Last Updated on April 7, 2021 by Mary Pressler
Why Is Energy Conservation Important?
Renewable energy sources have received plenty of media attention in recent years, but the conservation of electricity is also important for sustainability. As clean technologies replace non-renewable and polluting energy sources, there are benefits for human health and for the environment. However, the best results are achieved when clean power is combined with energy conservation, reducing the pressure to invest in new grid infrastructure.
Since energy efficiency frees up existing generation capacity, it delays expensive upgrades to power networks. The same principle applies for gas distribution piping when combustion appliances become more efficient.
Environmental Reasons to Conserve Energy
All power generation systems have an environmental impact that must be considered before an investment decision. This is evident when dealing with fossil fuels, since their combustion releases a constant stream of greenhouse gases into the atmosphere. However, even solar arrays and wind turbines have an environmental impact when you consider their entire life cycle:
- Raw materials must be mined, processed, and delivered to production facilities.
- Power generation components must then be manufactured and assembled.
- The finished products must be transported to retail locations and project sites.
- The construction process also has an environmental impact: some waste is unavoidable, heavy machinery releases emissions, and an ecosystem is disrupted.
- Finally, there are many components that become waste when the power plant reaches the end of its service life. Some components can be recycled for new projects, but the process consumes resources and energy.
Of course, clean power technologies have a minimal impact once a project is completed and operational, while power plants fired by fossil fuels release air pollutants during their entire service life. Consider that fossil fuels not only produce emissions when used in power plants; there are also transportation emissions during their delivery.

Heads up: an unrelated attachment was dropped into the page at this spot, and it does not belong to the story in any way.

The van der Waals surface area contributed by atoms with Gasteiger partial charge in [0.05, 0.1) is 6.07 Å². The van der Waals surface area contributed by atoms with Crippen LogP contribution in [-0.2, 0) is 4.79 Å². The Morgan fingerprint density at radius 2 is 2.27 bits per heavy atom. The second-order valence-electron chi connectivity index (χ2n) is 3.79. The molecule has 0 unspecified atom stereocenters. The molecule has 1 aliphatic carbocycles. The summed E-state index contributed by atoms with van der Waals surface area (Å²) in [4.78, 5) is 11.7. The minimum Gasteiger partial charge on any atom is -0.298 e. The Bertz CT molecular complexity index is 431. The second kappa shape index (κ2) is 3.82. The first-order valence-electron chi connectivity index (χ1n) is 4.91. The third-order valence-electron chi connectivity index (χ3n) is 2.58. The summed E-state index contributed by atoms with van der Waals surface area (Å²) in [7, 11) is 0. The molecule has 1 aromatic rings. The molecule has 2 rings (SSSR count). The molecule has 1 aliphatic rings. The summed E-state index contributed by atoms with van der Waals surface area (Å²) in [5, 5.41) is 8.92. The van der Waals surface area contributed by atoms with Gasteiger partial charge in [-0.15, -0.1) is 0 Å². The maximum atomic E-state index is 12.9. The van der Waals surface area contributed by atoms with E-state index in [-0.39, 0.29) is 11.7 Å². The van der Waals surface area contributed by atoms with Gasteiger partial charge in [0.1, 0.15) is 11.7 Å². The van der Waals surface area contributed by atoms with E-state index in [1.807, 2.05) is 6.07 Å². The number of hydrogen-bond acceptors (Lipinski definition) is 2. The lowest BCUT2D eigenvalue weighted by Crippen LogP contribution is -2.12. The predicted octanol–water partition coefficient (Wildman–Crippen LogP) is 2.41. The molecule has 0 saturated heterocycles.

Energy conservation allows more buildings to operate with the existing capacity. For instance, if a country reduces its power demand by 1,000 MW, that installed capacity becomes available to serve new infrastructure. Without energy conservation, on the other hand, the 1,000 MW gap must be filled with new power stations.
Why Energy Conservation Makes Sense Financially
In addition to having environmental benefits, energy conservation makes sense from the financial standpoint. Since homes and businesses pay for the energy they use, measures that reduce consumption have an economic return. An energy audit is the best starting point for property owners: every building is unique, and the optimal combination of energy efficiency measures changes depending on site conditions.
When energy conservation is implemented at large, there are benefits for both utility companies and consumers. Power and gas companies can delay expensive upgrades to their distribution systems, and users are spared from the corresponding rate increases. Given the benefits of energy conservation, many utility companies have introduced financial incentives for users who deploy energy efficiency measures.
Inefficient use of electricity creates upward pressure on electric rates, for several reasons:
- Electricity consumption does not increase evenly for all hours, concentrating around peak hours instead. Most power networks experience peak demand in the evening, when most of the population is returning home and using appliances.
- Peak demand is expensive to meet, since utility companies must have “peaker” power plants on standby, just to run a few hours each day.
- Power grids must also expand their transmission and distribution capacity according to the growth in peak demand, even if that means having plenty of idle capacity the rest of the day.
The factors above lead to power grids that are more expensive to operate, and these added costs are transferred to customers as increased kilowatt-hour prices. Energy conservation becomes even more valuable when it helps prevent peaks in demand, since the electricity saved in this case is the most expensive to produce.
Energy conservation makes sense environmentally and financially. When buildings become more efficient, power grids require less investment to keep up with demand. This reduces the total ownership cost of power systems, as well as their environmental impact.
Energy conservation also brings individual benefits to property owners, and energy efficiency measures are among the best building upgrades available. Consider that electricity bills represent a significant share of building operation costs, and gas bills can also be high in places with harsh winters.